Trump plan lowers quality of school meals, say former ag secretaries
Former agriculture secretaries Ann Veneman and Dan Glickman, co-chairs of an obesity prevention initiative at the Bipartisan Policy Center, said the Trump administration proposals announced last week “would reduce the nutritional quality of foods served to children in both school breakfast and lunch programs.”
Across the country, a call grows for moratoriums on huge livestock farms
As the number of massive livestock farms balloons in states like Iowa, Maryland, and Nebraska, communities are scrambling to figure out how to control the pollution and waste produced by thousands — or tens of thousands — of animals. In some places, officials have opted to ban the mega-farms altogether, and the idea of a moratorium on the biggest animal farms is gaining support in local governments, statehouses, and even in Congress.
Biggest rise in restaurant and takeaway food prices in a decade
USDA says prices for “food away from home,” a category that includes restaurants, carry-out food and institutional meals, rose 3.1 percent in 2019 — the largest increase since 3.5 percent in 2009.
Talks & Eats – Manhattan – Surf ‘n’ Turf: Can our seafood survive Big Ag and climate change?
As oceans warm, our major fisheries are shifting. At the same time, farm runoff is contributing to dead zones from the Gulf of Mexico to Long Island. Both of these issues – climate change and farming practices – affect the health of ocean ecosystems and, ultimately, the seafood that winds up on our plates.
Join moderator and best-selling author Paul Greenberg for a stimulating discussion Feb. 10, 2020, 7:30 p.m., at Subculture in Greenwich Village. VIP reception with drinks and bites beforehand.
TODAY’S QUICK HITS
Wisconsin governor proposes rural package (Associated Press): After calling a special legislative session for this week, Gov. Tony Evers detailed an $8.5-million package of bills to help rural Wisconsin, which has lost a third of its dairy farms since 2011.
Western monarch butterfly at historic low (Bay Area News Group): Only 29,418 western monarch butterflies were tallied during an annual count along the California coast, the second year in a row that numbers were at an historic low.
Gates launches ag project (Devex): The Bill and Melinda Gates Foundation will create a new nonprofit, dubbed Gates Ag One, to accelerate scientific breakthroughs to improve crop productivity for small farmers and help them adapt to climate change.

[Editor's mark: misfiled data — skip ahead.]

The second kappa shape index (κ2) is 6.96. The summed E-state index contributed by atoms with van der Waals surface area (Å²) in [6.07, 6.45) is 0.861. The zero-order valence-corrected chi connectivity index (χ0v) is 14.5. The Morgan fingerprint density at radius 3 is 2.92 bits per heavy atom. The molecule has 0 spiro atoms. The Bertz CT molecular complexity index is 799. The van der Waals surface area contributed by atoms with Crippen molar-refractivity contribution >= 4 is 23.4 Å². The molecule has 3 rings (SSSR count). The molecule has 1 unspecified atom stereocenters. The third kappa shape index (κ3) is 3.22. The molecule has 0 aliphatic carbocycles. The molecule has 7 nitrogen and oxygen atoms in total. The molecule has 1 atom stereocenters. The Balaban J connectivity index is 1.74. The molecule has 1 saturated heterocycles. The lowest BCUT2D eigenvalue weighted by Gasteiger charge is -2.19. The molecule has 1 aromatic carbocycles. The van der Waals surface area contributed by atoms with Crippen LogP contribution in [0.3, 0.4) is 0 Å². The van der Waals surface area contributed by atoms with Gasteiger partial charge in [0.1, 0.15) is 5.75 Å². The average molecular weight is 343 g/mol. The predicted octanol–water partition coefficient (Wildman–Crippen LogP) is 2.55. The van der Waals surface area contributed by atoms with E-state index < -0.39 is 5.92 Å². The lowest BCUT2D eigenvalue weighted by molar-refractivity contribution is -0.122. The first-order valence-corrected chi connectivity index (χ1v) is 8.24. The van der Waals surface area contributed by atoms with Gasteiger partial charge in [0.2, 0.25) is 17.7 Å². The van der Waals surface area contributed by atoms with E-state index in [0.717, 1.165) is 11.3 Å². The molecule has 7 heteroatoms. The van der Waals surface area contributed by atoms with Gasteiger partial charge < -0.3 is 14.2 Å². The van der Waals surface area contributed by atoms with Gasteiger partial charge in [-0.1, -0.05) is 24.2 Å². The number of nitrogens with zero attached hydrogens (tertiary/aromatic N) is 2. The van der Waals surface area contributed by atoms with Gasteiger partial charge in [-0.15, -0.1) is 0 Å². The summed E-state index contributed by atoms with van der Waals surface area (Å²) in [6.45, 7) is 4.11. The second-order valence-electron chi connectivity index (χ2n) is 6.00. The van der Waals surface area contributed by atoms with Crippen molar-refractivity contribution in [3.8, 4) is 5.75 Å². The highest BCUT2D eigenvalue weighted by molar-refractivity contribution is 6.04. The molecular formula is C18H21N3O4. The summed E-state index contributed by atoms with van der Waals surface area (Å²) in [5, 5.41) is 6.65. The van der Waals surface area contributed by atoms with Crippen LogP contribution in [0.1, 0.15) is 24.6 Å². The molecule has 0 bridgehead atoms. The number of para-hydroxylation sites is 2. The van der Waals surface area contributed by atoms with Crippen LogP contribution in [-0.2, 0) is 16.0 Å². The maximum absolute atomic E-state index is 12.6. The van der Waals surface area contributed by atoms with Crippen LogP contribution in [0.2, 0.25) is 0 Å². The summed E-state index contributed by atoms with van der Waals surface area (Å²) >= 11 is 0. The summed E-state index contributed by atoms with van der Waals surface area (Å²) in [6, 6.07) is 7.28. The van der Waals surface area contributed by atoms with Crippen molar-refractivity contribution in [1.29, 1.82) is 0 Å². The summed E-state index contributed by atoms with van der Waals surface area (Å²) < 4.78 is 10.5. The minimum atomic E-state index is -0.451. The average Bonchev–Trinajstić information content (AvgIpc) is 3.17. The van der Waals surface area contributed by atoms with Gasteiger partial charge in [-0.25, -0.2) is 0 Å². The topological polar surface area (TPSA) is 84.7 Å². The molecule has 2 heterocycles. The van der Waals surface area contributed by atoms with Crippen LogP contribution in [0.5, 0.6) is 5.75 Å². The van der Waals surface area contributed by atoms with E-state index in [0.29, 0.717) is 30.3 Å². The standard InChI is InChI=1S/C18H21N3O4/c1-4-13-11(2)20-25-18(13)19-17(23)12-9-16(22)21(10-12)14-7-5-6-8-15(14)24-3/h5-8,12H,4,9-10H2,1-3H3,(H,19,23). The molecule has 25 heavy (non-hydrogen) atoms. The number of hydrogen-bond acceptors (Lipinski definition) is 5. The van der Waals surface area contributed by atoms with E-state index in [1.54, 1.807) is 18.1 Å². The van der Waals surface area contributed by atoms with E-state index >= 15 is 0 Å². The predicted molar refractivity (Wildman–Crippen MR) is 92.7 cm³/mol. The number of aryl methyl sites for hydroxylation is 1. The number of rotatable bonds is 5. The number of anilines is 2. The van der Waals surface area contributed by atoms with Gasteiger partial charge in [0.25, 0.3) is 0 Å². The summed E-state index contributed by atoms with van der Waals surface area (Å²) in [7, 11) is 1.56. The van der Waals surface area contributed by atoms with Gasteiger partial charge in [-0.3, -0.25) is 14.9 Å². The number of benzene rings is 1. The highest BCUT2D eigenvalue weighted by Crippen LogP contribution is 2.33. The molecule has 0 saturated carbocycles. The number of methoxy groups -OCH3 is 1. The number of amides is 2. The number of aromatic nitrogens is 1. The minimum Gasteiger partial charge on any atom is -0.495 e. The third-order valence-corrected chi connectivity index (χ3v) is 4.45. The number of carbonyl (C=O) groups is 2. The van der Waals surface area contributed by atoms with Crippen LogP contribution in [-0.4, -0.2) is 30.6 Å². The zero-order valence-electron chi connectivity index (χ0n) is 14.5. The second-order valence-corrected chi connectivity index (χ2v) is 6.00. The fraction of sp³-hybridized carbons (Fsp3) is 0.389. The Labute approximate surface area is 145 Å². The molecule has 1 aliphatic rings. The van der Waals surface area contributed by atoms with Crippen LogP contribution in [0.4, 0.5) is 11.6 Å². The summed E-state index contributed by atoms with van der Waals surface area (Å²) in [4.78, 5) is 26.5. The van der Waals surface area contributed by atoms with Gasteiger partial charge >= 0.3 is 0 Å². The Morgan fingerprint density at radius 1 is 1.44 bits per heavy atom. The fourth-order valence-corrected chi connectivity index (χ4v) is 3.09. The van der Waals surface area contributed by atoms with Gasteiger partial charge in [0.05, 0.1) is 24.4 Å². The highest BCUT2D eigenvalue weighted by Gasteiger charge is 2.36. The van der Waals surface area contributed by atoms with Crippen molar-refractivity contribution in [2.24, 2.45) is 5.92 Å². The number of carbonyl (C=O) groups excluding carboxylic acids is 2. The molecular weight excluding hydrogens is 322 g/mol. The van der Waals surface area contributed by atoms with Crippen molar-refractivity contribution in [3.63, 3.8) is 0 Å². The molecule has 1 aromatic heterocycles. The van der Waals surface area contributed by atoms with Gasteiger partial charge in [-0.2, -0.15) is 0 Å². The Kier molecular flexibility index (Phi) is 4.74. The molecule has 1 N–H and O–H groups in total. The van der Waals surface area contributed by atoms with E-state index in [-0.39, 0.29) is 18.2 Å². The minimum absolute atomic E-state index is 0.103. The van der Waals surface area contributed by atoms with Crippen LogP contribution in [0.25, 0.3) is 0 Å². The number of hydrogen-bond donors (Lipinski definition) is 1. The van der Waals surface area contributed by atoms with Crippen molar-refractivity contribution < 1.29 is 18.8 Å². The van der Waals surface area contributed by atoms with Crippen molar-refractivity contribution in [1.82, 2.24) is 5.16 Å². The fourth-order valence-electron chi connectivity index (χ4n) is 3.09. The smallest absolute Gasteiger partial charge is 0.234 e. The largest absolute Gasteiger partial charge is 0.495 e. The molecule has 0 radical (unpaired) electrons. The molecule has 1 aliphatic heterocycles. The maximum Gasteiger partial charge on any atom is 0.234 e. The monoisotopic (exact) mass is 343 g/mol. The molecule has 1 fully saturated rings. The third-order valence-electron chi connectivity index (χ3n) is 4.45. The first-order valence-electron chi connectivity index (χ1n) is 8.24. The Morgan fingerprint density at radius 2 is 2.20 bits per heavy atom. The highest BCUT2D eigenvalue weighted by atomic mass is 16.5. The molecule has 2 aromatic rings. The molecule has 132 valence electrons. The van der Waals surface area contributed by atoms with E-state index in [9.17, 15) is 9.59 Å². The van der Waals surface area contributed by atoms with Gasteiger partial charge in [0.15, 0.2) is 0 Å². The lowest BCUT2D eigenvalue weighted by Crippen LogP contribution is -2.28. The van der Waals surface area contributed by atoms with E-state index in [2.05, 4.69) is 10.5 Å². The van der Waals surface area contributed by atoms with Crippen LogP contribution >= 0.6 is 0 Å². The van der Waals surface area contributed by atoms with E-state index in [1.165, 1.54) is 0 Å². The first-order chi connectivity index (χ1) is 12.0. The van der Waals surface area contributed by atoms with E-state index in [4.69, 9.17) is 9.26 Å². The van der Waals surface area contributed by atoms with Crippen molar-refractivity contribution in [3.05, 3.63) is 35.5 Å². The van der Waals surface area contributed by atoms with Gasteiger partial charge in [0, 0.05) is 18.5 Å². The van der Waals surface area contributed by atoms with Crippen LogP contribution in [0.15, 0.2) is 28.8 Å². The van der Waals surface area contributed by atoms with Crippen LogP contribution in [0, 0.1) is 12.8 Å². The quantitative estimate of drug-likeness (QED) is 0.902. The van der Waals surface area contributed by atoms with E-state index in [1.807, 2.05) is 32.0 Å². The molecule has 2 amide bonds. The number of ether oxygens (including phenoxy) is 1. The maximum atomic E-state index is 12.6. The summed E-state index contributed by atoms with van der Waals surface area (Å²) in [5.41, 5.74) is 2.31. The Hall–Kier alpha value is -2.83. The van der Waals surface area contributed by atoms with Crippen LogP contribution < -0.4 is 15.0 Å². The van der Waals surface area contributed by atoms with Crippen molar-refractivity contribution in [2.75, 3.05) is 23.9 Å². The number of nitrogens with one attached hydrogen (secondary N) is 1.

Scientists leave federal agencies (Washington Post): More than 1,600 federal scientists left the government during President Trump’s first two years in office, a drop of 1.5 percent, and one-fifth of the high-level appointee positions in science are vacant.
Settlement sought in Roundup cases (DTN/Progressive Farmer): Bayer said it was engaged in discussions with a court-appointed mediator about a possible settlement of lawsuits that allege its Roundup herbicide is to blame for cancer cases.
Maple syrup from the U.S. Northwest (Northwest News Network): Vermont is the top producer of maple syrup, but Neil McLeod has been producing syrup since 2011 in Washington State, tapping bigleaf maple trees native to the Pacific Coast.
ON THE USDA CALENDAR
– Agriculture Secretary Sonny Perdue meets EU Agriculture Commissioner Janusz Wojciechowski, EU Trade Commissioner Paul Hogan and EU Health and Food Safety Commissioner Stella Kyriakides as part of five-day European tour, Brussels.
– National Sustainable Agriculture Coalition holds annual meeting, through Wednesday, McAllen, Texas.
– International Dairy Food Association hosts Dairy Forum 2020, through Wednesday, Scottsdale, Arizona.
– Farm Journal holds Hemp Summit, through Tuesday, Chicago.
– Agriculture Secretary Sonny Perdue and U.S. ambassador Pete Hoekstra to visit an agricultural research station and Koppert Cress, The Netherlands.
– House Agriculture subcommittee hearing, “To review implementation of farm bill conservation programs,” 10 a.m. ET, 1300 Longworth.
– USDA issues State Stories, noon ET. The report provides “an assessment of winter weather on crops, livestock, fruit trees; consideration for moisture, snow cover, temperatures, and crop condition; and the effect of weather, insects, diseases, etc., on crops and livestock.” The material is republished in the Weekly Weather and Crop Bulletin.
– Farm Credit Council annual meeting, through Thursday, San Francisco.
– Agriculture Secretary Sonny Perdue meets FAO director-general Qu Dongyu and World Food Program executive director David Beasley, Rome.
– American Enterprise Institute holds panel discussion on the agriculture and rural development proposals from presidential candidates, 9:30 a.m. ET, Washington.
– Deadline for public comment on USDA guidelines for state and tribal regulation of industrial hemp cultivation. The deadline for comments on the interim final rule, issued on Oct. 31, originally was Dec. 31 but USDA extended the comment period 30 days.
– Agriculture Secretary Sonny Perdue meets Italian Agriculture Minister Teresa Bellanova and takes part in a pasta-cooking demonstration to promote U.S. farm exports, Rome.
– USDA releases semi-annual Cattle, monthly Agricultural Prices and annual Sheep and Goats reports, 3 p.m. ET.
– Northeast Organic Farmers Association holds New Jersey winter conference, New Brunswick.
– American Seed Trade Association holds annual Vegetable and Flower Seed Conference, through Feb. 4, Monterey, California.
– Groundhog Day. By folklore, if the groundhog sees its shadow today, it means six more weeks of winter; if it doesn’t see its shadow, it’s only six weeks until spring. The U.S. epicenter of Groundhog Day is Gobbler’s Knob in Punxsutawney, Pennsylvania, with a celebration dating from 1887. Somewhere, a cable TV channel is running the comedy movie “Groundhog Day” today; most appropriately as an all-day marathon.